Photo Credit: House Committee on Education and the Workforce
From left: Claudine Gay (Harvard University president), Elizabeth Magill (University of Pennsylvania president), American University professor Pamela Nadell and Sally Kornbluth (Massachusetts Institute of Technology president) testify during a House committee hearing about antisemitism on campus on Dec. 5, 2023.

Harvard University’s President, Claudine Gay, faced escalating calls for her resignation from influential alumni, donors, and politicians. These demands came after her dismal performance in Congress addressing antisemitism at Harvard and other U.S. universities. Additionally, Gay grappled with nearly 50 allegations of serial plagiarism, including six new allegations on Monday, as reported by the Washington Free Beacon.

Finally, on Tuesday, Gay submitted her resignation, as first reported by The Harvard Crimson. This move solidified her tenure as the shortest in Harvard’s history, lasting a mere six months and two days.


During congressional testimony, Gay, along with University of Pennsylvania President Liz Magill and Massachusetts Institute of Technology President Sally Kornbluth, evaded direct questions from New York GOP Congresswoman Elise Stefanik. Stefanik pressed them on whether advocating “for the genocide of Jews” violated their universities’ codes of conduct regarding bullying and harassment.

Gay’s response became particularly notorious. She ambiguously stated, “It can be, depending on the context.” When pushed to clarify this “context,” Gay elaborated, “When targeted at an individual.” Despite further pressing, her responses remained elusive. While she acknowledged that antisemitic rhetoric could constitute bullying or harassment, she continuously dodged directly addressing the issue of genocide.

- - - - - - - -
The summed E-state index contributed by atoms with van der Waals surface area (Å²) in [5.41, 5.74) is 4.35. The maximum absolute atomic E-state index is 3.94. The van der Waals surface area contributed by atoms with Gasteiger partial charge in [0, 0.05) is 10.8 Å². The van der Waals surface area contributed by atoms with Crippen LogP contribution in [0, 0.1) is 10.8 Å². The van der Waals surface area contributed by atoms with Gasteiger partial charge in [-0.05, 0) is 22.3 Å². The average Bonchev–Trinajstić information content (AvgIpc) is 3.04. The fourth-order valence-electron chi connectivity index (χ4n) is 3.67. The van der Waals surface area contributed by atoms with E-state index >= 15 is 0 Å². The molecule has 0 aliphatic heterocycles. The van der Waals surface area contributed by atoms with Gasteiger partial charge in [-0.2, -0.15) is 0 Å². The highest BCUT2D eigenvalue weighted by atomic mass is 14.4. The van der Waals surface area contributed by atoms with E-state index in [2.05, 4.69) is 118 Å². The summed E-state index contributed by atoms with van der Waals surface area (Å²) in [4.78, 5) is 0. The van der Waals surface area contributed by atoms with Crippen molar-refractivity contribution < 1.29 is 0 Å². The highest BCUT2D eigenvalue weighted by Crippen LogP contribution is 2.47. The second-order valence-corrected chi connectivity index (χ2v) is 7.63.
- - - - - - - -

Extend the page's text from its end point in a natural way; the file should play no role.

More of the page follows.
Gay also commented on incidents like students chanting ‘intifada’ on Harvard’s campus. She asserted that such “hateful, reckless, offensive speech” offended her personally. However, she emphasized that actionable steps would only be taken if the speech violated university policies against bullying, harassment, or intimidation.

Gay’s failure to unequivocally condemn calls for genocide had repercussions. Harvard experienced a significant financial setback, losing millions in donations and witnessing a 17% decline in early applications.

University Provost Alan M. Garber will assume the role of Harvard’s interim president until a permanent successor is appointed, according to The Crimson.

Content by David Israel and Hana Levi Julian were used in this report.


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